Trump Chee-Hwa

When Hong Kong reverted to Chinese sovereignty in 1997, one of the first orders of business of Tung Chee-Hwa, its first Chief Executive (the most senior administrative post in Hong Kong) was to establish the supremacy of Chinese Communist Party over the local judiciary. It’s interesting that one of Trump’s first acts is to attempt to establish the supremacy of the office of the President over America’s judiciary.

The background on Tung Chee-Hwa is this (skip forward if you know it): Hong Kong was a British colony from 1841 until 1997. As such, its judiciary was ultimately part of the British judiciary. Although the local courts could and did judge most cases, the final court was England’s Supreme Court, and the House of Lords and the Privy council before the Supreme Court was established.

It was uncontroversial that this wasn’t appropriate when the sovereign power was China, but it was also uncontroversial that Hong Kong would retain the system of common law. The solution was, therefore, that Hong Kong establish its own Court of Final Appeal (CFA), to be the final arbitrator. And, to be fair, most cases have been dealt with in that court.

But not all. It was an important point of principle with the communists that they had ultimate discretion. Tung (and them, no doubt) chose his battleground with care and patience. They waited until the right case came along, one in which the CFA produced a decision that was very unpopular – specifically, a Filipina that claimed she was denied the right to abode in Hong Kong under a discriminatory immigration law, and won. The government did some scare-mongering, and won a judgement in the CFA that the CFA invite the communists to “reinterpret” Hong Kong’s mini-constitution.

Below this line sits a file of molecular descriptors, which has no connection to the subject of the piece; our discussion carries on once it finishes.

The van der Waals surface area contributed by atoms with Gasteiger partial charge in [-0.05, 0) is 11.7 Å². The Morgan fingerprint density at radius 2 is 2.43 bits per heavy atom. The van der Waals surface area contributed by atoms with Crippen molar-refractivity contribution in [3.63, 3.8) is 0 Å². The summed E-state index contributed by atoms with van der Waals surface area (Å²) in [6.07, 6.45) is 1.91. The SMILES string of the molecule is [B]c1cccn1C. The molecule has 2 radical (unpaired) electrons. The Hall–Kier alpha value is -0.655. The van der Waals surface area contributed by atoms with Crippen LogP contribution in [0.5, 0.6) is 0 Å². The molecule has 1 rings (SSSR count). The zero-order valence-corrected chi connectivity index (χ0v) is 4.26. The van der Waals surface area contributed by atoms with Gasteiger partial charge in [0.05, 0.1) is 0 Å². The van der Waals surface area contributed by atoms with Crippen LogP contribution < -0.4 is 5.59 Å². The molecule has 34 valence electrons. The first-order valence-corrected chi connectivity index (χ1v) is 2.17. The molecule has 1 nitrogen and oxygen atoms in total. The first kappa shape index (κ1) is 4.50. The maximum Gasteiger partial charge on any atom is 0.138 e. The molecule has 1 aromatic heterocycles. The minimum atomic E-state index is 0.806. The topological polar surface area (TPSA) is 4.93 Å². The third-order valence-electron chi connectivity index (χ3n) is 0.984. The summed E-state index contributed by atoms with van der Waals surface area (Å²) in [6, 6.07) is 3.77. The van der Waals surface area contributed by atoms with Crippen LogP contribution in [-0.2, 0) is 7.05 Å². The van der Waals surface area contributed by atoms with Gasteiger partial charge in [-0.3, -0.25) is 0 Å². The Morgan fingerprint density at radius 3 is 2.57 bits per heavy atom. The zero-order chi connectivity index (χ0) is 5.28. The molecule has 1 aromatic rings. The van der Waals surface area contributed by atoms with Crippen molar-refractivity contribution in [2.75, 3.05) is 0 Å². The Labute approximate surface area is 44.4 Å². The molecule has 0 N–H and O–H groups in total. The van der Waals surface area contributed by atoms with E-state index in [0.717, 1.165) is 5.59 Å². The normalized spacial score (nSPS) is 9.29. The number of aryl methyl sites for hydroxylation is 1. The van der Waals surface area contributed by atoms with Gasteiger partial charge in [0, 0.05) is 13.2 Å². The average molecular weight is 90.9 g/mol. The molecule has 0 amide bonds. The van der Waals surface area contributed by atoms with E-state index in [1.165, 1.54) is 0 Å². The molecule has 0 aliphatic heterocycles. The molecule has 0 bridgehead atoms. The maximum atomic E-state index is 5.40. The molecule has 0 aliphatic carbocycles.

The resulting reinterpretation was predictable – the plaintiff lost – but the bigger point was that the CFA, although it retains that name, has in actuality since been the Court of Penultimate Appeal. The ultimate authority is political, not judicial. Hence Hong Kong’s judiciary is not independent.

Fast forward to Trump, and although the legal issue is coincidentally the same (immigration), the main political issue is who’s boss. The latest judgement makes it clear that the Trump administration is not arguing for the ban on legal or constitutional grounds, but claims rather than the executive order is “unreviewable” by the courts; and consequently that the constitution can be “switched on and off” at presidential behest.

The judgement, although interim, makes it clear that, in its current form, on legal grounds, the executive order doesn’t stand a snowball’s chance in hell – rather than directing his “You’re fired” at Sally Yates, Trump should be directing his by-line at the person who drafted it.

But the nasty thought comes. Whatever you think of Trumps politics, his people are not stupid people. Could it be that the executive order was drafted in the full knowledge that it is unconstitutional, with the deliberate aim of getting a soon-to-be Republican majority Supreme Court to abrogate its own constitutional responsibility and make was for Imperator Trump?


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